What/Where/When: Badminton, Wembley Arena, July 25-Aug 11
I wonder if the British soldiers who modified an English game ever thought their new sport would someday be part of the largest sporting event in the world? And eventually be held in London? Probably not. I expect they’d say instead, “
The rules for badminton are fairly straightforward. If you’ve ever played tennis, then that helps all the more. While a ball can bounce in tennis, the shuttlecock cannot touch the floor. Players only stand in the service area (single). There aren’t any sets. One match goes to 21 with a win by two points. If that doesn’t happen, then a one-point win is allowed when the match reaches 30 points. The game also varies a bit with faults and lets, but for the most part, it’s fairly similar.
Growing up, I never got the hang of badminton and took to tennis instead. Badminton isn’t easy. The shuttlecock, whether it’s made with plastic or feathers, doesn’t have the same weight as a tennis ball, and neither does the racket. So the sport I tried in my backyard gave me problems. With that said, I respect the difficulty of competitive badminton. But are there enough good players from around the world to make it an Olympic sport?
The 2012 Olympics will feature about 86 men and 86 women from about 25 countries. Yet world rankings and past Olympics (since 1992, when badminton became an Olympic sport) show a sport that is clearly popular and dominated by Asian countries. Of the 76 Olympic medals awarded in badminton, only 10% (seven medals) have been won by a non-Asian country. Of those seven medals, only one was gold. Kudos to Denmark for that one!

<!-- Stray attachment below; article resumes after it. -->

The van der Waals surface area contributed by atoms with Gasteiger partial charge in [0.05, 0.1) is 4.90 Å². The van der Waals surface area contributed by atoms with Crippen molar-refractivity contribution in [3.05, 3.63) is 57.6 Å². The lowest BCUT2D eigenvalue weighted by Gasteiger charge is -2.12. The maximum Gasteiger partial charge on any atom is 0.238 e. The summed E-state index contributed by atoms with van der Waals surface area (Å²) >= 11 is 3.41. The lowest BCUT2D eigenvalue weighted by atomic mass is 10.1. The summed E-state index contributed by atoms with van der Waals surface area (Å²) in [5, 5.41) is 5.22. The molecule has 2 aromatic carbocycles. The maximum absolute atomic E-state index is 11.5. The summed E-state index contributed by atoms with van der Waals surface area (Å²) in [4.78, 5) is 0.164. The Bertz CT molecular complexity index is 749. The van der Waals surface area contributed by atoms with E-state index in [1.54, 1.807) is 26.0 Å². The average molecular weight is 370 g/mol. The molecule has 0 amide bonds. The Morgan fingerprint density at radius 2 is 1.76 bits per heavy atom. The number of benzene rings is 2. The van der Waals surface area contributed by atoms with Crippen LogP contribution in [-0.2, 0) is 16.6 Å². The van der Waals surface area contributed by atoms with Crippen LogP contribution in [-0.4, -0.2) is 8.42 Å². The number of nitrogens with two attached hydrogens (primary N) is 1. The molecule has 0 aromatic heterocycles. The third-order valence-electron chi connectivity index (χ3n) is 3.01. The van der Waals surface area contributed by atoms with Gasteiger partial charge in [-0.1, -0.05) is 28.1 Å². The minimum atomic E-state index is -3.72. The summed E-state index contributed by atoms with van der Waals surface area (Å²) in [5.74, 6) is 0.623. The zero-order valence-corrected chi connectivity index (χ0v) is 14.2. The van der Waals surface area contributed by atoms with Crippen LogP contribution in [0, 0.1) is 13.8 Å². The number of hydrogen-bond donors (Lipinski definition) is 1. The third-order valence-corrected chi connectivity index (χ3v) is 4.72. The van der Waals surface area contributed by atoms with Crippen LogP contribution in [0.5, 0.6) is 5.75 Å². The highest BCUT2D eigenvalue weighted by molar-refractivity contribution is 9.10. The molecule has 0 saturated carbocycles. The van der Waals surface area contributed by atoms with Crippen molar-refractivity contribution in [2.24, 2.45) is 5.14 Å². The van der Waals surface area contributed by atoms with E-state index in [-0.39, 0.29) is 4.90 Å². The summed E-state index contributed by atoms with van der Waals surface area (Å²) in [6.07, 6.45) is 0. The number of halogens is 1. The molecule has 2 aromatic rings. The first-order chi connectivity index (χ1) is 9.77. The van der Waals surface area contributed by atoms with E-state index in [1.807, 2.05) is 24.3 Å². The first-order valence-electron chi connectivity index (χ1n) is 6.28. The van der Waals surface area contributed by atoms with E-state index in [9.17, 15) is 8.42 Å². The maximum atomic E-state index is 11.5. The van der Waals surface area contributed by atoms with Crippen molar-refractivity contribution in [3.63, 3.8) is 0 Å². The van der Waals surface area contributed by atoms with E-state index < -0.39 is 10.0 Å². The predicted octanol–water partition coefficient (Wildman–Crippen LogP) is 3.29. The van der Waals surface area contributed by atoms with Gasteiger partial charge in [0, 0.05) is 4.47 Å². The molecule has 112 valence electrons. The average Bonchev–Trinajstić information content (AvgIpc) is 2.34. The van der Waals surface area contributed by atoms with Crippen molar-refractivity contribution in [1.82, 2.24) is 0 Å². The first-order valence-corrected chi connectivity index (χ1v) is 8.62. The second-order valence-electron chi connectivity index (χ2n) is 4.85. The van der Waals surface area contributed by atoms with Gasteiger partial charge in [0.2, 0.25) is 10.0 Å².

Sure, badminton is played and known by people worldwide, but is there truly an adequate level of elite athletes worldwide? World Rankings show that only an average of four (4) non-Asian countries are represented in the top 20. And while the same argument can be (and has been) made with sports like the marathon (dominated by Africa), then why are sports like women’s softball and women’s hockey dismissed as not being “global” enough? I just wish I could see some consistency. If this was available, then I’d have no problem with this sport being part of the Olympic Games.
So what are my predictions for the 2012 Olympic Badminton medals? Risky, I know, but I”m going to say China dominates, with a possible medal from Malaysia. Great Britain is placing a lot of hope on its mixed doubles team ofAdcock and Bankier. If these two could medal, then maybe that could help bring new blood into the top rankings over the next few years?
Published with permission from The Olympic Fanatic.